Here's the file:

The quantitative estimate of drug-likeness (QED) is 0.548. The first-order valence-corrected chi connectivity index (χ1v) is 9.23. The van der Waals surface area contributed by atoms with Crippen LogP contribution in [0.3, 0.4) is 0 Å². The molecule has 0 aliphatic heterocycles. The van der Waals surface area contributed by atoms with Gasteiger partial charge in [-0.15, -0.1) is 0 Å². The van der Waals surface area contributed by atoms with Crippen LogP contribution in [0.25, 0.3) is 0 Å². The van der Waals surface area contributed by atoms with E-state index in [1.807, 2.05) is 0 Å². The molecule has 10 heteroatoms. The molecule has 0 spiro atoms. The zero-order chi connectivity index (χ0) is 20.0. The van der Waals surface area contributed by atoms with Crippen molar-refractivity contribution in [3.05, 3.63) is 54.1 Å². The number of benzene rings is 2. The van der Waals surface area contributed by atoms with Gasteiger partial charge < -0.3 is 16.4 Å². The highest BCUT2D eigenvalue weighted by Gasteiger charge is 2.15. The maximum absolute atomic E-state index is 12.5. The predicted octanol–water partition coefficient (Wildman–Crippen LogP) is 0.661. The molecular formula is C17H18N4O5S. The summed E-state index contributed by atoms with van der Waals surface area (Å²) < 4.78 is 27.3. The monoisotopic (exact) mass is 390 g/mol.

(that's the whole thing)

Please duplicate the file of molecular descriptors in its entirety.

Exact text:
The quantitative estimate of drug-likeness (QED) is 0.548. The first-order valence-corrected chi connectivity index (χ1v) is 9.23. The van der Waals surface area contributed by atoms with Crippen LogP contribution in [0.3, 0.4) is 0 Å². The molecule has 0 aliphatic heterocycles. The van der Waals surface area contributed by atoms with Gasteiger partial charge in [-0.15, -0.1) is 0 Å². The van der Waals surface area contributed by atoms with Crippen LogP contribution in [0.25, 0.3) is 0 Å². The van der Waals surface area contributed by atoms with E-state index in [1.807, 2.05) is 0 Å². The molecule has 10 heteroatoms. The molecule has 0 spiro atoms. The zero-order chi connectivity index (χ0) is 20.0. The van der Waals surface area contributed by atoms with Crippen molar-refractivity contribution in [3.05, 3.63) is 54.1 Å². The number of benzene rings is 2. The van der Waals surface area contributed by atoms with Gasteiger partial charge < -0.3 is 16.4 Å². The highest BCUT2D eigenvalue weighted by Gasteiger charge is 2.15. The maximum absolute atomic E-state index is 12.5. The predicted octanol–water partition coefficient (Wildman–Crippen LogP) is 0.661. The molecular formula is C17H18N4O5S. The summed E-state index contributed by atoms with van der Waals surface area (Å²) < 4.78 is 27.3. The monoisotopic (exact) mass is 390 g/mol.